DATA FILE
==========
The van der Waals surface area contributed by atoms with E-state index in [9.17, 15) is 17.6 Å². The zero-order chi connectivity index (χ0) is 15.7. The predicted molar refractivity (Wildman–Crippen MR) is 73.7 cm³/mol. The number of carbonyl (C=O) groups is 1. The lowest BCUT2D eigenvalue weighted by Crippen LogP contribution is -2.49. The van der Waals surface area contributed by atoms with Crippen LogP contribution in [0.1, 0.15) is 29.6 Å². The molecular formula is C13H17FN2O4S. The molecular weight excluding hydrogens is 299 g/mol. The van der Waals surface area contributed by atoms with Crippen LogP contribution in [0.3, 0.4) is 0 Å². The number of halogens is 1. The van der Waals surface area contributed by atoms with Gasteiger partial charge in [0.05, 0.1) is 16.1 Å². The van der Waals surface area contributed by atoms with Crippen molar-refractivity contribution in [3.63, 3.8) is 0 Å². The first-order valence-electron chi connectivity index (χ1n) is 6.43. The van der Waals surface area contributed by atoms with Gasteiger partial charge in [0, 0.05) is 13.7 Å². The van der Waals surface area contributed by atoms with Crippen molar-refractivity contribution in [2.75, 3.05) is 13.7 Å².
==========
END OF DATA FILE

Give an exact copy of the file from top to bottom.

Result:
The van der Waals surface area contributed by atoms with E-state index in [9.17, 15) is 17.6 Å². The zero-order chi connectivity index (χ0) is 15.7. The predicted molar refractivity (Wildman–Crippen MR) is 73.7 cm³/mol. The number of carbonyl (C=O) groups is 1. The lowest BCUT2D eigenvalue weighted by Crippen LogP contribution is -2.49. The van der Waals surface area contributed by atoms with Crippen LogP contribution in [0.1, 0.15) is 29.6 Å². The molecular formula is C13H17FN2O4S. The molecular weight excluding hydrogens is 299 g/mol. The van der Waals surface area contributed by atoms with Crippen LogP contribution in [0.3, 0.4) is 0 Å². The number of halogens is 1. The van der Waals surface area contributed by atoms with Gasteiger partial charge in [0.05, 0.1) is 16.1 Å². The van der Waals surface area contributed by atoms with Crippen molar-refractivity contribution in [3.63, 3.8) is 0 Å². The first-order valence-electron chi connectivity index (χ1n) is 6.43. The van der Waals surface area contributed by atoms with Gasteiger partial charge in [0, 0.05) is 13.7 Å². The van der Waals surface area contributed by atoms with Crippen molar-refractivity contribution in [2.75, 3.05) is 13.7 Å².